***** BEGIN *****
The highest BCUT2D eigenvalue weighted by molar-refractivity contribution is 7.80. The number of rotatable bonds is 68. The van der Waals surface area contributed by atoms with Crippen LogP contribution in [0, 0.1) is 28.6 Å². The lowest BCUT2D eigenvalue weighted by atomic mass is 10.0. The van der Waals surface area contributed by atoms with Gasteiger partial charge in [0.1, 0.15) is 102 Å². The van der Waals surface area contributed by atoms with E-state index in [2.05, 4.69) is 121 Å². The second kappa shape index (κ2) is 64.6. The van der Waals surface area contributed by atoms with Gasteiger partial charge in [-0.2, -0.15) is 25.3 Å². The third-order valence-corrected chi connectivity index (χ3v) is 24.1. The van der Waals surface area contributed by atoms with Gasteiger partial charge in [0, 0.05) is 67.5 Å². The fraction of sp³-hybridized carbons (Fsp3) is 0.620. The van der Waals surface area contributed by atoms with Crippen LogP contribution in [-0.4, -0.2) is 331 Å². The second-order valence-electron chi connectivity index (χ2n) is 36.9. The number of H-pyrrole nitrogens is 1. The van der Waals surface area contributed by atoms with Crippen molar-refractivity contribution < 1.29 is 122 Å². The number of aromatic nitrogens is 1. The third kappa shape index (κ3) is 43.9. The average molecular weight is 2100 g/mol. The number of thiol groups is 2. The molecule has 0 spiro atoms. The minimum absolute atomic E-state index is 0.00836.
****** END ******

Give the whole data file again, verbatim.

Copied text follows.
The highest BCUT2D eigenvalue weighted by molar-refractivity contribution is 7.80. The number of rotatable bonds is 68. The van der Waals surface area contributed by atoms with Crippen LogP contribution in [0, 0.1) is 28.6 Å². The lowest BCUT2D eigenvalue weighted by atomic mass is 10.0. The van der Waals surface area contributed by atoms with Gasteiger partial charge in [0.1, 0.15) is 102 Å². The van der Waals surface area contributed by atoms with E-state index in [2.05, 4.69) is 121 Å². The second kappa shape index (κ2) is 64.6. The van der Waals surface area contributed by atoms with Gasteiger partial charge in [-0.2, -0.15) is 25.3 Å². The third-order valence-corrected chi connectivity index (χ3v) is 24.1. The van der Waals surface area contributed by atoms with Gasteiger partial charge in [0, 0.05) is 67.5 Å². The fraction of sp³-hybridized carbons (Fsp3) is 0.620. The van der Waals surface area contributed by atoms with Crippen LogP contribution in [-0.4, -0.2) is 331 Å². The second-order valence-electron chi connectivity index (χ2n) is 36.9. The number of H-pyrrole nitrogens is 1. The van der Waals surface area contributed by atoms with Crippen molar-refractivity contribution < 1.29 is 122 Å². The number of aromatic nitrogens is 1. The third kappa shape index (κ3) is 43.9. The average molecular weight is 2100 g/mol. The number of thiol groups is 2. The molecule has 0 spiro atoms. The minimum absolute atomic E-state index is 0.00836.